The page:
Snuggle Up—With the advent of noise-cancelling headphones, laptops and tablets, there’s no reason you can’t snuggle up with your sweetie while working on your writing.  Think of it as the adult version of parallel play. At our house, my husband watches football while I curl up on the couch next to him with my computer.  He’s happy I’m nearby, doing what I love.  As an added bonus, merely sitting through a game has given me wife points.

Sleep On It (Or Not)—Instead of counting sheep or worrying about the day’s events, use that time between wide-awake and drifting off to solidify your writing plan.  “Before you drift off, think through what's coming up next in your novel,” suggests Judith Robbins Rose, Colorado author of the forthcoming middle grade novel MISS and BWW member. “Don't spend a ton of time, but consider the many different ways you can write that next scene.”  Be sure to capture your ideas before you do drift off.  As a bonus, putting your subconscious to work is likely to yield some creative ideas the next morning.  Can’t sleep?  No problem. “When you're wide awake at 3:30 a.m. get up and write,” advises Mandy Walker, Colorado author of Untangling from Your Spouse: How to Prepare for Divorce. Plus, there’s no better fix for insomnia than writing a few hundred words.

Please weigh in. What are your best tips for sneaking in a little writing time? The writer whose tip gains the most likes will win a free hour of coaching, in person or over the phone. Use the little "Vote Up" arrow under each comment.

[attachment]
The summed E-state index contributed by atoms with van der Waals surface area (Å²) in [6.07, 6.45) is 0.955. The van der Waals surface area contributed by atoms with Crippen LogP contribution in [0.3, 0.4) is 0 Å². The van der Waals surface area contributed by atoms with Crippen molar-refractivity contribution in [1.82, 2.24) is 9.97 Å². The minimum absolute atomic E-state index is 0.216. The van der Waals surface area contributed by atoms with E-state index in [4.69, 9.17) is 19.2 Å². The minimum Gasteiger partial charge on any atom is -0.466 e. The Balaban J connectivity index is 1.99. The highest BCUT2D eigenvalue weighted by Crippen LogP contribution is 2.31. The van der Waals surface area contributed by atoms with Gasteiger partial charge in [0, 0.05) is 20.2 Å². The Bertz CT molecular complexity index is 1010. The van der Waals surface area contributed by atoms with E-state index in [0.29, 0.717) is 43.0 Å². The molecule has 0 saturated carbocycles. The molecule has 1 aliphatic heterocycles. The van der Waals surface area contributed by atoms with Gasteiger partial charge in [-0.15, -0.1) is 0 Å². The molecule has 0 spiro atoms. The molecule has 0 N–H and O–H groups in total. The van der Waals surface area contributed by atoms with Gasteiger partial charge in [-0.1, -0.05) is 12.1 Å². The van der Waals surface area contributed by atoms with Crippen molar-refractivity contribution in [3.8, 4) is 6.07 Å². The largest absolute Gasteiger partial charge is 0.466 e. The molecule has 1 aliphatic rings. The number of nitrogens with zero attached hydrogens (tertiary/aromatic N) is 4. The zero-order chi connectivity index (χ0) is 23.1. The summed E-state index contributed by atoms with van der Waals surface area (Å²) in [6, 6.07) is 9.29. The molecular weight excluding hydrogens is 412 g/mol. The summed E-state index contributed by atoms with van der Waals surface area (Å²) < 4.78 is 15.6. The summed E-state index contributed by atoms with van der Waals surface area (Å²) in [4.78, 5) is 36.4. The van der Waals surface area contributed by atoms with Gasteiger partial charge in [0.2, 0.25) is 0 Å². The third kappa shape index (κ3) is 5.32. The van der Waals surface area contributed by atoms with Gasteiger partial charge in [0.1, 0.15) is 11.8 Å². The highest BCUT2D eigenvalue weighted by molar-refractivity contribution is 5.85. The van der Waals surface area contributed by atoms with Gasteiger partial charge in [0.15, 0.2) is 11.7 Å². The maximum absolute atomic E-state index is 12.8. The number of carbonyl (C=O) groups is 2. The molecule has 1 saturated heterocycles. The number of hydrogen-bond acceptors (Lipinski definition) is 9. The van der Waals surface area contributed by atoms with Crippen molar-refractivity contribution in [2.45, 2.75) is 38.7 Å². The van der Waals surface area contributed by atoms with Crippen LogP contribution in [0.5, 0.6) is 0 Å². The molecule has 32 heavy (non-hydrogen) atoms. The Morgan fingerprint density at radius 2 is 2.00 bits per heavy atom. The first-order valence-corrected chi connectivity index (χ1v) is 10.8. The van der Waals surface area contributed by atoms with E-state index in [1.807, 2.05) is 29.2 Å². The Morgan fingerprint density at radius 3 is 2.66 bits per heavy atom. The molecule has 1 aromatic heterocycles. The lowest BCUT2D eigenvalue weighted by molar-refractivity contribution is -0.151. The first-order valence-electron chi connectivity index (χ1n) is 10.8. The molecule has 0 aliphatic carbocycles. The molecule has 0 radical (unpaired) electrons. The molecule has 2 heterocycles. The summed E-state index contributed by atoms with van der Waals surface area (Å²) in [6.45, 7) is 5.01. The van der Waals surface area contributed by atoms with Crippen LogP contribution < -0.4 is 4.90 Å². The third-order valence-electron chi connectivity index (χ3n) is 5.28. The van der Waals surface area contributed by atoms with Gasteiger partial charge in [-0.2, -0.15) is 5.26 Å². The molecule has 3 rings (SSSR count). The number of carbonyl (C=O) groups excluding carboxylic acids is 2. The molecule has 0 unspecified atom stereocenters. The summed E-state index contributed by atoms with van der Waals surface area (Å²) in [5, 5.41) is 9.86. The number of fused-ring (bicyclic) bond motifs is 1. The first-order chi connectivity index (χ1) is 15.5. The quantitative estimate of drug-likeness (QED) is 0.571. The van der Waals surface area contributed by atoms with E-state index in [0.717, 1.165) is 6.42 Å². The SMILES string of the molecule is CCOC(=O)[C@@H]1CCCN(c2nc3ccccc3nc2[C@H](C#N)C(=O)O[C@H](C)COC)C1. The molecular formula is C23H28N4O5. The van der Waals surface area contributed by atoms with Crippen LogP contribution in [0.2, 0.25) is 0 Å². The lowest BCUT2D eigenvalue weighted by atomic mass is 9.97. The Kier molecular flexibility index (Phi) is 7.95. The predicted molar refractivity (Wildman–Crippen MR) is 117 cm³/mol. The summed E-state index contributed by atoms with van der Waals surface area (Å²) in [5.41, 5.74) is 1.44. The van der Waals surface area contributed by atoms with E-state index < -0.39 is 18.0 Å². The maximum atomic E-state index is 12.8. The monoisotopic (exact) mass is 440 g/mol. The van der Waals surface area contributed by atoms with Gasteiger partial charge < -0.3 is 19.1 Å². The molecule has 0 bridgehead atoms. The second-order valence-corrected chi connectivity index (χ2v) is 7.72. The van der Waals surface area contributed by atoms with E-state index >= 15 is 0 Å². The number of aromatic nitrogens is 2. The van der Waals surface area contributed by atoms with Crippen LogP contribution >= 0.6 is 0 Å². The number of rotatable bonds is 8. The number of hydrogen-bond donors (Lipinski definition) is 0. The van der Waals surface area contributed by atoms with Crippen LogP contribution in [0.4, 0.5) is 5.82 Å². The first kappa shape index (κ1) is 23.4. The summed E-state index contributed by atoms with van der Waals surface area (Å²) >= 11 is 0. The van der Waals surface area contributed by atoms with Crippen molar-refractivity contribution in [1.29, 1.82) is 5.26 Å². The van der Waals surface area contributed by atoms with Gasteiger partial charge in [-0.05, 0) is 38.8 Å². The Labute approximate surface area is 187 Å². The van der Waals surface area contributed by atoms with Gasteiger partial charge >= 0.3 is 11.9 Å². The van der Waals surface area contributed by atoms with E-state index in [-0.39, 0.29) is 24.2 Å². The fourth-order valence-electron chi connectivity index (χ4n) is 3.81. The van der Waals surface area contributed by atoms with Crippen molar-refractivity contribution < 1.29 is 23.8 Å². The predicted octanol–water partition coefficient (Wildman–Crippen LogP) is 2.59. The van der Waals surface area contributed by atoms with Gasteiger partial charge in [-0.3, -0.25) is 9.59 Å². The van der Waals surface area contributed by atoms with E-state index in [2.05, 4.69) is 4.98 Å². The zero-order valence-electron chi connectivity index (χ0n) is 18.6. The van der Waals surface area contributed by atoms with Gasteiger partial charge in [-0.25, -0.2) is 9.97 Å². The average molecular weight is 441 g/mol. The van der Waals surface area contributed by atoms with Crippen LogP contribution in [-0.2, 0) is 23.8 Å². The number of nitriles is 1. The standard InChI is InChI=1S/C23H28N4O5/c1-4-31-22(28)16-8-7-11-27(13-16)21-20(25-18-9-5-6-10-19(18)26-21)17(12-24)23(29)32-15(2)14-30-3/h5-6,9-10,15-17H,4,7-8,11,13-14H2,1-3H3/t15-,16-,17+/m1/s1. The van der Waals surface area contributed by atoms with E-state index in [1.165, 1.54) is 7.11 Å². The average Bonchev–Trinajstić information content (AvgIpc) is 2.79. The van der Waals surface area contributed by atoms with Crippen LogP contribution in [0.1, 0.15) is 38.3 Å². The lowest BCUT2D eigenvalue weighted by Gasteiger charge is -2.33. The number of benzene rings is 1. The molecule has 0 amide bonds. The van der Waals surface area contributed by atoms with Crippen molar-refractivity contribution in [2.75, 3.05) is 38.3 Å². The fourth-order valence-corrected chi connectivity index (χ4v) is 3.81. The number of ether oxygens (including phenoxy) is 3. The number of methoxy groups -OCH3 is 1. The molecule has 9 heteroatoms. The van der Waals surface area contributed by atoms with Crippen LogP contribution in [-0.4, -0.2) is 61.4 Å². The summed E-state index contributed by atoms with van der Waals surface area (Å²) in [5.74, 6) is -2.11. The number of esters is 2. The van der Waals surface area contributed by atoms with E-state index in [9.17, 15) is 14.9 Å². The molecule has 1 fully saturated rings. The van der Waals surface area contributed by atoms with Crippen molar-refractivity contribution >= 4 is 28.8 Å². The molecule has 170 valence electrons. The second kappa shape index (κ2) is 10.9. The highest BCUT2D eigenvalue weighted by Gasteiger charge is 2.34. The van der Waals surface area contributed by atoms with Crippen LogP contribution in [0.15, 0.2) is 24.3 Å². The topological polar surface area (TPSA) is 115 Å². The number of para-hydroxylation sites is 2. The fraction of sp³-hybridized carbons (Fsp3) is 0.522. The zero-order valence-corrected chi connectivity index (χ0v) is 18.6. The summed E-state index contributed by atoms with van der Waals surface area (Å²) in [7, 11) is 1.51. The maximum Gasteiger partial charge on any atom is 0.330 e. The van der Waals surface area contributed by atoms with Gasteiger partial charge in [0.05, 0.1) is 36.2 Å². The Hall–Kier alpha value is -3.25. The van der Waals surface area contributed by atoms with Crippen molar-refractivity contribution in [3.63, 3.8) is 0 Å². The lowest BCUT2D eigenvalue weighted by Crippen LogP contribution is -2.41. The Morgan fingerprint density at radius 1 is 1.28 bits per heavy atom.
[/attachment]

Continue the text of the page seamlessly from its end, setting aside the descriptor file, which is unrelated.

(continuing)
Entries will be accepted through Saturday, 1/11/2014. The winner will be announced on this blog on Sunday.


Lori DeBoerLori DeBoer, a Boulder-based author, journalist and writing coach, is the contributing editor for Short Story Writer and director of the Boulder Writers' Workshop. Her stories have been a Top-25 Finalist for the Glimmer Train Fiction Open as well as being shortlisted for the Bellevue Literary Prize. She’s been published in Arizona Highways, The Bellevue Literary Review, Gloom Cupboard, The New York Times, Iowa Woman, Pithead Chapel and America West Airlines Magazine. One of her clients was a finalist for the Flannery O’Connor Award for Short Fiction and four of her clients have been finalists for the Colorado Gold Award.  She has volunteered to help edit the RMFW anthology and will be sharing information about writing short stories at the educational workshop in January 2014. For more information, visit her website and blog at